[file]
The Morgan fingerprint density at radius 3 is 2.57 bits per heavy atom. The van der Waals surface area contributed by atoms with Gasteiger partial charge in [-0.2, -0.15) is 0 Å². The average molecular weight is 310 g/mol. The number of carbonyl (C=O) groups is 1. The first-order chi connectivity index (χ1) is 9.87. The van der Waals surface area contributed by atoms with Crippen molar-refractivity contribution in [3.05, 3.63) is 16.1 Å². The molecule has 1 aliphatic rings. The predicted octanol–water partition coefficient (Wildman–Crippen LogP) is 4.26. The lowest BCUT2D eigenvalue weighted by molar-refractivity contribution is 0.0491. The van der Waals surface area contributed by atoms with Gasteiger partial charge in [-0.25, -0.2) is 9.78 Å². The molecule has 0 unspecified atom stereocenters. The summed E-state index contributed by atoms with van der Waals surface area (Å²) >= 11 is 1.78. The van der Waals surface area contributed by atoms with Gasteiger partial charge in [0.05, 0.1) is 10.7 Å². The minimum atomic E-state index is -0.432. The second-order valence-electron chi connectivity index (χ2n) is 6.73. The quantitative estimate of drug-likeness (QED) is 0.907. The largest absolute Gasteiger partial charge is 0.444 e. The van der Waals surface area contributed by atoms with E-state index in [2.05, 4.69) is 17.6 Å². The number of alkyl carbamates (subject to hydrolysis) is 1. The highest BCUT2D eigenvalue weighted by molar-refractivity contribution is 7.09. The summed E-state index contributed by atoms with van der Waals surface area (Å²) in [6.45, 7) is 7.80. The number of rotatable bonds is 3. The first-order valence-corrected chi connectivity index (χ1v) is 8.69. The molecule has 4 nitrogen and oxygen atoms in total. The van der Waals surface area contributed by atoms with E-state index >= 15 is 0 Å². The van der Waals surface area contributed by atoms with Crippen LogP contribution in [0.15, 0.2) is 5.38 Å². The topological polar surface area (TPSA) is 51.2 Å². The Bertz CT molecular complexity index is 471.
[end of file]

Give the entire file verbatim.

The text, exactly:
The Morgan fingerprint density at radius 3 is 2.57 bits per heavy atom. The van der Waals surface area contributed by atoms with Gasteiger partial charge in [-0.2, -0.15) is 0 Å². The average molecular weight is 310 g/mol. The number of carbonyl (C=O) groups is 1. The first-order chi connectivity index (χ1) is 9.87. The van der Waals surface area contributed by atoms with Crippen molar-refractivity contribution in [3.05, 3.63) is 16.1 Å². The molecule has 1 aliphatic rings. The predicted octanol–water partition coefficient (Wildman–Crippen LogP) is 4.26. The lowest BCUT2D eigenvalue weighted by molar-refractivity contribution is 0.0491. The van der Waals surface area contributed by atoms with Gasteiger partial charge in [-0.25, -0.2) is 9.78 Å². The molecule has 0 unspecified atom stereocenters. The summed E-state index contributed by atoms with van der Waals surface area (Å²) >= 11 is 1.78. The van der Waals surface area contributed by atoms with Gasteiger partial charge in [0.05, 0.1) is 10.7 Å². The minimum atomic E-state index is -0.432. The second-order valence-electron chi connectivity index (χ2n) is 6.73. The quantitative estimate of drug-likeness (QED) is 0.907. The largest absolute Gasteiger partial charge is 0.444 e. The van der Waals surface area contributed by atoms with E-state index in [2.05, 4.69) is 17.6 Å². The number of alkyl carbamates (subject to hydrolysis) is 1. The highest BCUT2D eigenvalue weighted by molar-refractivity contribution is 7.09. The summed E-state index contributed by atoms with van der Waals surface area (Å²) in [6.45, 7) is 7.80. The number of rotatable bonds is 3. The first-order valence-corrected chi connectivity index (χ1v) is 8.69. The molecule has 4 nitrogen and oxygen atoms in total. The van der Waals surface area contributed by atoms with E-state index >= 15 is 0 Å². The van der Waals surface area contributed by atoms with Crippen LogP contribution in [0.15, 0.2) is 5.38 Å². The topological polar surface area (TPSA) is 51.2 Å². The Bertz CT molecular complexity index is 471.